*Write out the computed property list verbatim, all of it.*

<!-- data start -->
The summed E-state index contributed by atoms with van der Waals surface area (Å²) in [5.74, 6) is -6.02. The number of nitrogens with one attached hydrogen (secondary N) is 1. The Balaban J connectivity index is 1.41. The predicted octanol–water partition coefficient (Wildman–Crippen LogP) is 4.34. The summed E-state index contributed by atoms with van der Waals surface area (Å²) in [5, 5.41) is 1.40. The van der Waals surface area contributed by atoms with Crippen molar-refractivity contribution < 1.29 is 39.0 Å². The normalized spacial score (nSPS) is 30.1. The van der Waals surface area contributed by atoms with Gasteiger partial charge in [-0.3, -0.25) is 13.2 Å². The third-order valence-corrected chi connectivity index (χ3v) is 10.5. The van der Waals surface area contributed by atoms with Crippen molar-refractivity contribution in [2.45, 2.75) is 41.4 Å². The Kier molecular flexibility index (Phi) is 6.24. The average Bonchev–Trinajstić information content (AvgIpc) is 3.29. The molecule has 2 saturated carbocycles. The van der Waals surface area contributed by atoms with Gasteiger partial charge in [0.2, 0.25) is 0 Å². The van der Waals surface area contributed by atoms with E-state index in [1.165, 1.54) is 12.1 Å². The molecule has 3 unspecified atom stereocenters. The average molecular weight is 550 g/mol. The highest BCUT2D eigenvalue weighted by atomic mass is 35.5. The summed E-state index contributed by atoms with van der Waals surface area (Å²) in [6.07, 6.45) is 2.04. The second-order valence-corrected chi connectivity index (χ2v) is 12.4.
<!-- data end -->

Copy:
The summed E-state index contributed by atoms with van der Waals surface area (Å²) in [5.74, 6) is -6.02. The number of nitrogens with one attached hydrogen (secondary N) is 1. The Balaban J connectivity index is 1.41. The predicted octanol–water partition coefficient (Wildman–Crippen LogP) is 4.34. The summed E-state index contributed by atoms with van der Waals surface area (Å²) in [5, 5.41) is 1.40. The van der Waals surface area contributed by atoms with Crippen molar-refractivity contribution < 1.29 is 39.0 Å². The normalized spacial score (nSPS) is 30.1. The van der Waals surface area contributed by atoms with Gasteiger partial charge in [-0.3, -0.25) is 13.2 Å². The third-order valence-corrected chi connectivity index (χ3v) is 10.5. The van der Waals surface area contributed by atoms with Crippen molar-refractivity contribution in [2.45, 2.75) is 41.4 Å². The Kier molecular flexibility index (Phi) is 6.24. The average Bonchev–Trinajstić information content (AvgIpc) is 3.29. The molecule has 2 saturated carbocycles. The van der Waals surface area contributed by atoms with Gasteiger partial charge in [0.2, 0.25) is 0 Å². The van der Waals surface area contributed by atoms with E-state index in [1.165, 1.54) is 12.1 Å². The molecule has 3 unspecified atom stereocenters. The average molecular weight is 550 g/mol. The highest BCUT2D eigenvalue weighted by atomic mass is 35.5. The summed E-state index contributed by atoms with van der Waals surface area (Å²) in [6.07, 6.45) is 2.04. The second-order valence-corrected chi connectivity index (χ2v) is 12.4.